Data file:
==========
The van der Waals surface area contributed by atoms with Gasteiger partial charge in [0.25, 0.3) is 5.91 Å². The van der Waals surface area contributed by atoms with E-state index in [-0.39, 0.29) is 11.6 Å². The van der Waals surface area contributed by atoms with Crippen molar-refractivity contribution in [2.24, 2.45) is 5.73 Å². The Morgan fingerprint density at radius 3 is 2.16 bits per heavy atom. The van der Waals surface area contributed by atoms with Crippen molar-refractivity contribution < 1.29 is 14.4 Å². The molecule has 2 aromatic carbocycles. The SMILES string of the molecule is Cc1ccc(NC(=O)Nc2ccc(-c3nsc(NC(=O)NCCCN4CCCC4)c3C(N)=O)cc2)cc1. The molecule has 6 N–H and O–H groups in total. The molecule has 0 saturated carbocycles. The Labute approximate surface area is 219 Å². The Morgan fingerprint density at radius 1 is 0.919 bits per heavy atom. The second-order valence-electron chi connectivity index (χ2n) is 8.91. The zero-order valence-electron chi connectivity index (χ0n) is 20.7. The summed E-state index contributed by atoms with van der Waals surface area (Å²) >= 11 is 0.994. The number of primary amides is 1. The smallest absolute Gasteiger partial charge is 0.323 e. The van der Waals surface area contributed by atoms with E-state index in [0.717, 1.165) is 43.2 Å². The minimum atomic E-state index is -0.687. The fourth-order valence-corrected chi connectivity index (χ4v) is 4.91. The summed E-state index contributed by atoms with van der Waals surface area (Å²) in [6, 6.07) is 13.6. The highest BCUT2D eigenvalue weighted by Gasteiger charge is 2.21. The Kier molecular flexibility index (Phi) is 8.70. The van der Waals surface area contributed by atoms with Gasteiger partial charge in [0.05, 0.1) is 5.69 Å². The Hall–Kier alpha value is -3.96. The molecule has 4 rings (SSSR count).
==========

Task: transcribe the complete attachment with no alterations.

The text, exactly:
The van der Waals surface area contributed by atoms with Gasteiger partial charge in [0.25, 0.3) is 5.91 Å². The van der Waals surface area contributed by atoms with E-state index in [-0.39, 0.29) is 11.6 Å². The van der Waals surface area contributed by atoms with Crippen molar-refractivity contribution in [2.24, 2.45) is 5.73 Å². The Morgan fingerprint density at radius 3 is 2.16 bits per heavy atom. The van der Waals surface area contributed by atoms with Crippen molar-refractivity contribution < 1.29 is 14.4 Å². The molecule has 2 aromatic carbocycles. The SMILES string of the molecule is Cc1ccc(NC(=O)Nc2ccc(-c3nsc(NC(=O)NCCCN4CCCC4)c3C(N)=O)cc2)cc1. The molecule has 6 N–H and O–H groups in total. The molecule has 0 saturated carbocycles. The Labute approximate surface area is 219 Å². The Morgan fingerprint density at radius 1 is 0.919 bits per heavy atom. The second-order valence-electron chi connectivity index (χ2n) is 8.91. The zero-order valence-electron chi connectivity index (χ0n) is 20.7. The summed E-state index contributed by atoms with van der Waals surface area (Å²) >= 11 is 0.994. The number of primary amides is 1. The smallest absolute Gasteiger partial charge is 0.323 e. The van der Waals surface area contributed by atoms with E-state index in [0.717, 1.165) is 43.2 Å². The minimum atomic E-state index is -0.687. The fourth-order valence-corrected chi connectivity index (χ4v) is 4.91. The summed E-state index contributed by atoms with van der Waals surface area (Å²) in [6, 6.07) is 13.6. The highest BCUT2D eigenvalue weighted by Gasteiger charge is 2.21. The Kier molecular flexibility index (Phi) is 8.70. The van der Waals surface area contributed by atoms with Gasteiger partial charge in [0.05, 0.1) is 5.69 Å². The Hall–Kier alpha value is -3.96. The molecule has 4 rings (SSSR count).